Tag Archives: discretionary income

What’s Your Spend-Ability?

Credit http://discusseconomics.com
Credit http://discusseconomics.com

Trends and people’s behavior are fascinating. They reveal what people believe, what kind of action they take, and how they go about living their lives.  Looking at trends and behavior help us identify what is important to people, which is a reflection of who they are.

Recently I had a conversation with my wife Tia about how people spend their money that looked fitting to share with you. Now please understand what this post is NOT doing – judging. As a general rule-of-thumb it’s easy to make observations of others and less of ourselves, so please take the article in stride.


Take for instance that we have these friends who love to go to concerts and sporting events. They have season tickets to the Arizona Cardinals, and are constantly at one music event or another. Having a good time away from home on a consistent basis is important to them.

My wife and I fit a little different mold – we’d rather take that money and spend on a 1 or 2-day staycation for our family at a local resort, like the Fairmont Scottsdale Princess. There is just something we inherently value about down time and relaxation – doing nothing in a nice place.

We also value family vacations and leaving town completely to new destinations. To us it’s all about experiences, and less about the “stuff”/tangible items. The saying “you can’t take it with you” is very real for us, but what is left behind at the end of your life is the memories and experiences you have created with those you love.


Other friends choose to buy big fancy expensive vehicles, upwards of $50,000 or more, with all the upgrades known to mankind. And that’s great! Glad they see value there. To me, vehicles are a necessary nuisance. Something that can get you from point A to point B.  We have 2 vehicles, a 2011 Toyota Camry and a 2005 Dodge Caravan. While my wife is more than ready to trade-in for a nicer “mom-mobile”, she understands (thankfully) my view to wait.

The van is paid for and we still have about 2 years left on the car loan. What’s important to me about a vehicle is that it’s reliable and lasts a long time. One of the most frustrating things for me is vehicle maintenance. I feel like my life is passing me by when I have to go in for an oil change. Certain models require more maintenance, and interestingly enough, some very expensive vehicles require more maintenance. I guess that’s the tradeoff for image?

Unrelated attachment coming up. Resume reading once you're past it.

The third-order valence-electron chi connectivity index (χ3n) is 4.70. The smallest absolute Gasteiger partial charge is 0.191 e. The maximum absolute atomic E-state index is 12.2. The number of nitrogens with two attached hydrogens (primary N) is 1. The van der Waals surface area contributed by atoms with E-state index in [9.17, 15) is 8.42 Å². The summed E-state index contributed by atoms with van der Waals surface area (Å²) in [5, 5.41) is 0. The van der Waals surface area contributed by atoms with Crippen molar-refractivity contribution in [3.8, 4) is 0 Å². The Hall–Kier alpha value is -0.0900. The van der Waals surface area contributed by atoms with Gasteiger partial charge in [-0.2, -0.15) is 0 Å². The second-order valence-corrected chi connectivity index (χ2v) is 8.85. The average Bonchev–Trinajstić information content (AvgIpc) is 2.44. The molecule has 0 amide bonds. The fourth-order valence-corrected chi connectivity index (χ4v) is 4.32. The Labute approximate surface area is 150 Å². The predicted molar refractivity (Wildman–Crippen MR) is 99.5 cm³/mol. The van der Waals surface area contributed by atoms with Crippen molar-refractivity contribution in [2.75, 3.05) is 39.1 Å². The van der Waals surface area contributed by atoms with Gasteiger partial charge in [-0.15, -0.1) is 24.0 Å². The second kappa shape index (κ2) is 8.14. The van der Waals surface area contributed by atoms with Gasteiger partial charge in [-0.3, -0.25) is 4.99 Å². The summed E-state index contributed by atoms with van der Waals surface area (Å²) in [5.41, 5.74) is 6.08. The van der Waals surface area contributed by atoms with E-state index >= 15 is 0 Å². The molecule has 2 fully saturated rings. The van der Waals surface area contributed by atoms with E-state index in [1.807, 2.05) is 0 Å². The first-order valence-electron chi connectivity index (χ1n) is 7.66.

This is a big one for me, not only just because I am a REALTOR ®, but because it is THE biggest single expense for the average household. In the days before I got my license, our real estate professional pressured us into getting a bigger, nicer house than what we wanted simply because we could afford it. That didn’t sit well with me, and it still gives me a sinking feeling today. Not sure how other people think it’s in their place to tell me what I should and should not purchase.

As a result of not listening to that advice, we have never short sold or been foreclosed on. During the 2004-2006 Phoenix real estate market run-up many people got in over their heads & lost everything over the next several years.

So we live in a good, nice neighborhood. It’s not the fanciest or gated or on the water, but we enjoy it. We are happy with our standard of living, and having a manageable house payment allows us to do other things and not feel stressed out, especially because I’m on a commission-only income.


I’ve always been a saver, even when those around me would suggest I do different. I probably do it to a fault and overcompensate by saving and investing more than needed, but I value getting free at some point and do not wish to rely on selling homes or the government to support me. Hopefully this will happen sooner than later! As a result I am rarely put into a position that I “have” to make a sale , which serves no positive purpose to either me or my client.


Most people are insurance poor. We know this because most of the time when we see people die prematurely on the news there is a gofundme site started to take care of final expenses. Life insurance doesn’t have to be ridiculously expensive – go with term, which takes care of you for a specified period of time. Ideally you are saving & investing money that you can live on in the *likely* event that you live until retirement.

This doesn’t just go for life insurance, but health (which is the United States is a total mess but that’s for another post), auto, home, and disability. Most people don’t find this out until they need to file a claim and it’s too late.


I could site plenty of other examples like my friend who is the most frugal teacher on the planet, but loves sunglasses and probably owns a good 15-20 pairs of them. Another friend saves money to go on multiple Disneyland trips a year, because he values those experiences with his family.

Although my life isn’t perfect, I like to think it’s pretty darn close. People’s money habits tend to either enrich their life or make it tough to bear.

What kind of money habits do YOU have and what do you enjoy spending your discretionary income on? Please leave a comment below!